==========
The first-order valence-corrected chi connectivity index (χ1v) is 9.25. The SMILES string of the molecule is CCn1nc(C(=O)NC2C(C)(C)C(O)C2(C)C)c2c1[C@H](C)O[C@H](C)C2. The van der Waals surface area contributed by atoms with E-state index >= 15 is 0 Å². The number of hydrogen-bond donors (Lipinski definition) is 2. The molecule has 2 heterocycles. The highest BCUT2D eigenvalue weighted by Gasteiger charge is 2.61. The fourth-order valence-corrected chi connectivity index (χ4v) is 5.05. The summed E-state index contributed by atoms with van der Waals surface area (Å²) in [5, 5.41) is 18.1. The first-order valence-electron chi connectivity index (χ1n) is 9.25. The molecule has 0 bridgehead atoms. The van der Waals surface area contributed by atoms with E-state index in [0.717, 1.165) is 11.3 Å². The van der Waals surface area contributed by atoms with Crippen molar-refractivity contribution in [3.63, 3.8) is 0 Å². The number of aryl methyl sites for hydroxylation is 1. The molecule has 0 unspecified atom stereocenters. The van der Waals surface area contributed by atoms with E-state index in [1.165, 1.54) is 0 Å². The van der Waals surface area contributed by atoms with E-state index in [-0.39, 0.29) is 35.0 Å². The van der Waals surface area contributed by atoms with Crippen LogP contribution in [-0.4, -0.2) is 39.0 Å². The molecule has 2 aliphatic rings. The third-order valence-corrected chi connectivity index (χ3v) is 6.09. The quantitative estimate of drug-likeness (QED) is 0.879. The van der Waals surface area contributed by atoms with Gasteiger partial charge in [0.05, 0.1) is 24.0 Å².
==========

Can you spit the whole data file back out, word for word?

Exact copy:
The first-order valence-corrected chi connectivity index (χ1v) is 9.25. The SMILES string of the molecule is CCn1nc(C(=O)NC2C(C)(C)C(O)C2(C)C)c2c1[C@H](C)O[C@H](C)C2. The van der Waals surface area contributed by atoms with E-state index >= 15 is 0 Å². The number of hydrogen-bond donors (Lipinski definition) is 2. The molecule has 2 heterocycles. The highest BCUT2D eigenvalue weighted by Gasteiger charge is 2.61. The fourth-order valence-corrected chi connectivity index (χ4v) is 5.05. The summed E-state index contributed by atoms with van der Waals surface area (Å²) in [5, 5.41) is 18.1. The first-order valence-electron chi connectivity index (χ1n) is 9.25. The molecule has 0 bridgehead atoms. The van der Waals surface area contributed by atoms with E-state index in [0.717, 1.165) is 11.3 Å². The van der Waals surface area contributed by atoms with Crippen molar-refractivity contribution in [3.63, 3.8) is 0 Å². The number of aryl methyl sites for hydroxylation is 1. The molecule has 0 unspecified atom stereocenters. The van der Waals surface area contributed by atoms with E-state index in [1.165, 1.54) is 0 Å². The van der Waals surface area contributed by atoms with E-state index in [-0.39, 0.29) is 35.0 Å². The van der Waals surface area contributed by atoms with Crippen LogP contribution in [-0.4, -0.2) is 39.0 Å². The molecule has 2 aliphatic rings. The third-order valence-corrected chi connectivity index (χ3v) is 6.09. The quantitative estimate of drug-likeness (QED) is 0.879. The van der Waals surface area contributed by atoms with Gasteiger partial charge in [0.05, 0.1) is 24.0 Å².